Washington • Drones could soon be zipping around some regions of Utah to help spray crops, survey wildfire damage and eventually, deliver cargo to far-flung areas.
The state is vying to be one of six test sites sanctioned by the Federal Aviation Administration as the government weighs how such unmanned (and unarmed) aerial systems could fit into the airspace now reserved for piloted aircraft. The program is aimed at commercial and academic uses, not military. “One of the greatest things for our state is this is probably, arguably one of the most important advances in aviation since the Wright brothers,” says Wayne Dornan, dean of the College of Aviation and Public Services at Utah Valley University. “This is a virtual tsunami that’s about to happen and we want the state of Utah to be on the cutting edge of all of this research.”
The FAA is expected to decide in December which of the 26 bidders in 24 states will host the test sites and Utah has been pushing the state as a prime spot because of its wide-open spaces, its long-standing aerospace industry and its diverse terrain.
A map provided by the Governor’s Office of Economic Development (GOED) shows 1,200 square miles in four areas that the state is pitching for the test sites: a small circle near ATK’s Clearfield facility and areas near Green River, Delta and Milford.
If Utah wins the FAA’s nod, it could eventually add some 23,000 jobs, a $23 billion bump to the state’s economy and help stamp the area as a center of aerospace technology, according to the governor’s office.
“We have a very long, rich legacy in aerospace itself,” says Marshall Wright, director of the GOED’s business development, aerospace and defense section. “We’ve been involved in unmanned systems for quite a long time.”
Becoming an FAA test site would add to that, but the state has steep competition, including bids from Alaska to Florida and New York to California.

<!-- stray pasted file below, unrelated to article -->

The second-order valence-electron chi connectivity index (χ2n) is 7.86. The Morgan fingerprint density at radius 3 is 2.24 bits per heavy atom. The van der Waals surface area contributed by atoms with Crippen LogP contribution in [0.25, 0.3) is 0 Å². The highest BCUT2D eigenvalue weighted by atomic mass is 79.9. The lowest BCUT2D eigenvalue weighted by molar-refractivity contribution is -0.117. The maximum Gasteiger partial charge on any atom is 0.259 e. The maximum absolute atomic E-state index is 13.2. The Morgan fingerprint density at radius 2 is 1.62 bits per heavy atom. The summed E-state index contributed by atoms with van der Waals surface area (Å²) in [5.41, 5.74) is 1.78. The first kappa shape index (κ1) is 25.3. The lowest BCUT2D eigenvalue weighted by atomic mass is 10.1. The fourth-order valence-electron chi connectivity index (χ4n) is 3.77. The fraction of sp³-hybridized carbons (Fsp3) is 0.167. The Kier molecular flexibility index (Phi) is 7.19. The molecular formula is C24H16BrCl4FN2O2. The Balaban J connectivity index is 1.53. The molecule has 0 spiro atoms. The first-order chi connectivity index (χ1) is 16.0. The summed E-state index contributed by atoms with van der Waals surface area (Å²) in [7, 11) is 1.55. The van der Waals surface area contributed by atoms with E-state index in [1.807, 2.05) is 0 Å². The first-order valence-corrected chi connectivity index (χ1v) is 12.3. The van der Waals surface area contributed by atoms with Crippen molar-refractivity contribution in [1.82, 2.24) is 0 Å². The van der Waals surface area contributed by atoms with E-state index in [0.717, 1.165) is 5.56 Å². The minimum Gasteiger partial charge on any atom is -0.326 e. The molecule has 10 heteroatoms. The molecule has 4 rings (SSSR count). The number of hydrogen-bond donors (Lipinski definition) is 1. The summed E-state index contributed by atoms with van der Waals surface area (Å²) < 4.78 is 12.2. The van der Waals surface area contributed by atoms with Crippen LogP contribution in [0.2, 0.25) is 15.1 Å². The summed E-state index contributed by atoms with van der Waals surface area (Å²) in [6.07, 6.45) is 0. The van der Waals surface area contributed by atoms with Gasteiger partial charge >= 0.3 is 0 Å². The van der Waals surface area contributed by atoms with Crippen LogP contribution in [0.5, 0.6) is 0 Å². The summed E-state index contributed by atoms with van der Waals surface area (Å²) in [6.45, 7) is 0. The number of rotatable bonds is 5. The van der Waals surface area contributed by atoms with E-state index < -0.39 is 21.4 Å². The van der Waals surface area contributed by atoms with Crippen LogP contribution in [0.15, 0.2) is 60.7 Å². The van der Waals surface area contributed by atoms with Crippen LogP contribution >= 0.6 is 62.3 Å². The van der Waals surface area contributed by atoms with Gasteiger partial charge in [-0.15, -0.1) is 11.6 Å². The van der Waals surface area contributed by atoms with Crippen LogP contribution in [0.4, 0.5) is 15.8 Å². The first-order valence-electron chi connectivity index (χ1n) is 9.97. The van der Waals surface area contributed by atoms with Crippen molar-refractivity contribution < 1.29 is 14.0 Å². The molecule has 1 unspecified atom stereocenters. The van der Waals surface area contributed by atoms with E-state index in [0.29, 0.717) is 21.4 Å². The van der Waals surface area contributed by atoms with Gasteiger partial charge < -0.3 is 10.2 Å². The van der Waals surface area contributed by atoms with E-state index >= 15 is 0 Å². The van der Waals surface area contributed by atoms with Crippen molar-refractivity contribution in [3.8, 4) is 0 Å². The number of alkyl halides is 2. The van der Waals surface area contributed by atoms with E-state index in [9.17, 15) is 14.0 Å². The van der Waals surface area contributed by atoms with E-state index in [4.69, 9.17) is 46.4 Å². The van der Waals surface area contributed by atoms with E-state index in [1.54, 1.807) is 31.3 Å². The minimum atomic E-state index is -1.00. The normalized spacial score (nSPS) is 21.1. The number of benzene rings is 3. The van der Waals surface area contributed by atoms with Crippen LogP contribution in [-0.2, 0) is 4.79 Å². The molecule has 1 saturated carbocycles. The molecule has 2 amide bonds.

To stand out, the state employed a key figure to help attract the FAA’s attention at a recent conference: a snow yeti.
At the gathering in Washington this month for unmanned aerial systems — the preferred name over the common nickname of “drones” — the Mountain West Unmanned Systems Alliance borrowed the inflatable Ski Utah yeti and enlisted the mythical creature to hold an unmanned plane.
“That was a great draw for us,” says Wright. “It got people to come to our booth and hear our story.”
Also part of the sales pitch: That Utah isn’t likely to pass legislation limiting the use of unmanned aerial systems, a move started in some of the competing states. A GOED pamphlet notes that of the 24 states trying for the FAA sites, 15 of them have pending legislation to curb use of unmanned planes.
Utah has the “complete and unified” support of its state executive and legislative branches and its federal representatives, the handout notes.
If the FAA lands a test site in Utah, the state would have six months to get the program up and running with the help of universities and private industry.
Dornan, the UVU dean, says initially, the unmanned planes could be used for surveying or agricultural needs and jobs that could be dangerous for living pilots to do. Later on, bigger planes could be used for more advanced uses.
“We want to keep the momentum going and take it to a new level,” says Dornan.